My Addiction

Yesterday, I realized that I am addicted to coffee. I consider this a great achievement. 

I’ve gone from a soda-drinking yokel to a single origin connoisseur, and as such, am both a true hipster and a true writer.  Everything is better now: I stroll into any one of the independent ironically, irreveverently named cafés that I frequent, tote bag swinging (A note on the totes: they are as key to my new identity as the coffee, and I’ve amassed quite the collection. Lately I’ve been carrying a Jacobin tote, and for the filthy capitalists among you, Jacobin is a “leading voice of the American left, offering socialist perspectives on politics, economics, and culture.” Though sometimes I switch it up and bring my tote from the MoMA PS1 print fair which reads, hilariously and self-mockingly, “There’s no money in books.” These are but a small sample of my immense, impressive, and potentially pathetic tote bag collection.) I order my coffee black, and wait around for people to notice. I genuinely expect someone to say, “Black coffee? That girl is a New Yorker. Or a writer.” I will respond, unamused,  “Haha. Both, actually.” 

It wasn’t easy, getting here. For twenty five of my twenty five and three quarters years, I hated coffee. I was in the midst of a ten can per day Diet Coke habit, and I saw no way out. It was embarrassing: as a native daughter of New York City, I should never have been caught with something so parochial. More, that I had been denied the anecdote of starting a coffee and cigarette habit at thirteen seems like a lost opportunity of the highest degree. It was also inconvenient: I couldn’t go on daytime dates and I certainly couldn’t stroll through Bushwick, make eye contact with a bearded man, learn he’s a singer-songwriter, and of course accept his invitation to hear him play at an underground venue that moonlights as a pizza place by day. 

Then I matriculated into graduate school for writing and realized that my all my academic posturing was for shit without coffee. Nothing could replace it: not a moleskin notebook, not a New York Review of Books subscription, certainly not my collection of tote bags and not even a hand rolled cigarette could make up for the fact without the ability to sit in an exposed brick-boasting, Edison bulb-illuminated, single-origin-serving café with my laptop, I would never make it to the big leagues. I set about getting myself addicted.

I powered through, though, and did what I had to do. I ordered espressos, added three Splendas, and downed them like shots, throwing my head back, pounding my fist on the table, and grimacing. Within weeks, I got it down to one Splenda and was ready to order an actual cup of coffee to which I added enough milk to require sizing up a cup and three more Splendas. I am nothing if not a good student and do nothing if not take everything two far, so now I genuinely cannot wake up without a coffee. This is also thrilling to me, as I get to commiserate with my fellow drinks and say, “I cannot wake up without a coffee.” They, fellows in thought, arms, and habits agree, and we discuss our addictions at length.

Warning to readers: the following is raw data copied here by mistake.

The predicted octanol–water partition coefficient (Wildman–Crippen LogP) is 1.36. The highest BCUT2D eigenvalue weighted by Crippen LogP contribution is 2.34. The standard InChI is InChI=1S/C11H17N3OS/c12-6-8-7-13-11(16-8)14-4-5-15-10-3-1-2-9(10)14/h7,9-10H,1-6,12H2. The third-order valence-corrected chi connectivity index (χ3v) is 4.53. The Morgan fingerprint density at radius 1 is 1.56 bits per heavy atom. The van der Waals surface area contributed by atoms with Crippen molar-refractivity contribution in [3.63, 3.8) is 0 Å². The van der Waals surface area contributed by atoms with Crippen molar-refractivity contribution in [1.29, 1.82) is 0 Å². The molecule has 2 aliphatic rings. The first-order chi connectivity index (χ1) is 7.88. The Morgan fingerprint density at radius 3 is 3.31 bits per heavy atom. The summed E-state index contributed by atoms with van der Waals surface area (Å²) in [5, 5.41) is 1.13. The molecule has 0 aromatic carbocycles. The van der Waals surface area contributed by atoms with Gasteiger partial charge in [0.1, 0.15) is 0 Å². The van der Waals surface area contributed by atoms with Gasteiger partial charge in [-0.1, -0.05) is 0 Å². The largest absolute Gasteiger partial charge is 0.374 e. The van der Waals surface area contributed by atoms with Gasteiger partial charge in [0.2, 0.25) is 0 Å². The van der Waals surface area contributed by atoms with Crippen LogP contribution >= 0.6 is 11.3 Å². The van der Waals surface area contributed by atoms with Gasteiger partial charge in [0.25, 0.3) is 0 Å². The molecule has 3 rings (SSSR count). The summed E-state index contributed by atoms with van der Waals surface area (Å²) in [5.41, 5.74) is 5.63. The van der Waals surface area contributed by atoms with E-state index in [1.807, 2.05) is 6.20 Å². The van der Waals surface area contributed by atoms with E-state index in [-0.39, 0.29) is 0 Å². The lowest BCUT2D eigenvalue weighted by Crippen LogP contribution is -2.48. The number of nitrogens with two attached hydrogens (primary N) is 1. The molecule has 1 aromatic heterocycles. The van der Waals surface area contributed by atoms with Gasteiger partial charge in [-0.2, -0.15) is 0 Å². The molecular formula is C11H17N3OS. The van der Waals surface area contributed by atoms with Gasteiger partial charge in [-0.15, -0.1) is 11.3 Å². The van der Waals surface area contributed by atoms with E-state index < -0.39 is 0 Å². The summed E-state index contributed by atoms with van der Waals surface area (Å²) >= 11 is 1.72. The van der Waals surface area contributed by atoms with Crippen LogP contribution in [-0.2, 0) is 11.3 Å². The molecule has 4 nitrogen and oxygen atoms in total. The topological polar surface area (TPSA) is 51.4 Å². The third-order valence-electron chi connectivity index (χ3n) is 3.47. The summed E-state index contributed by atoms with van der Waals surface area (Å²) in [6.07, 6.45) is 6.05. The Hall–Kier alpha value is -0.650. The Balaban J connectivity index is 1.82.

I’ve had addictions before, but coffee is by far the best. 

Addictions: A Sampling in Chronological Order

  • Creamed spinach (1992)
  • Gymnastics (1994-1996)
  • Law and Order: (1999-present)
  • Calling Daniel Schwartz (2003-2005)
  • Sex and the City (1998-2004)
  • Talking about the sex acts depicted on Sex and the City (1998-2004)
  • Instant messaging Daniel Schwartz (2005-2009)
  • Masturbating to the idea of Daniel Schwartz (a few months in 2010)
  • Green apple Hi Chews (2012, until the gas pains became unbearable) 
  • Twitter (2016-2017)
  • Tinder (2016-about three weeks ago)
  • Tote bags (2015-present) 
  • The Russia Investigation (present) 
  • Accumulating small tattoos (present)

Coffee has stuck its aromatic tentacles into every aspect of my life and made it better. It’s a conversation starter (“Do you ever go to Hungry Ghost?”; aforementioned zombie comment) a laxative, a stimulant, and an appetite suppressant. More, it comes with accessories: mugs, a French press, an at-home espresso machine (for shame, not a real one, just one with those plastic pods) refillable plastic pods (“I’m trying to be less wasteful,” I get to say), small espresso cups, a metal stirrer, a milk-frother (both unused; black coffee); a bean grinder, and more mugs. 

I imagine I will meet the love of my life at a coffee shop. I’ll have my Jacobin tote; he’ll have an N+1 tote. I’ll order an americano (black); he’ll order a Cortado (with steamed fucking milk, but I’ll get past it.) We’ll look at each other, smile, and talk about our favorite Dennis Johnson poems, which MFA programs we attended, and where exactly in Brooklyn we live.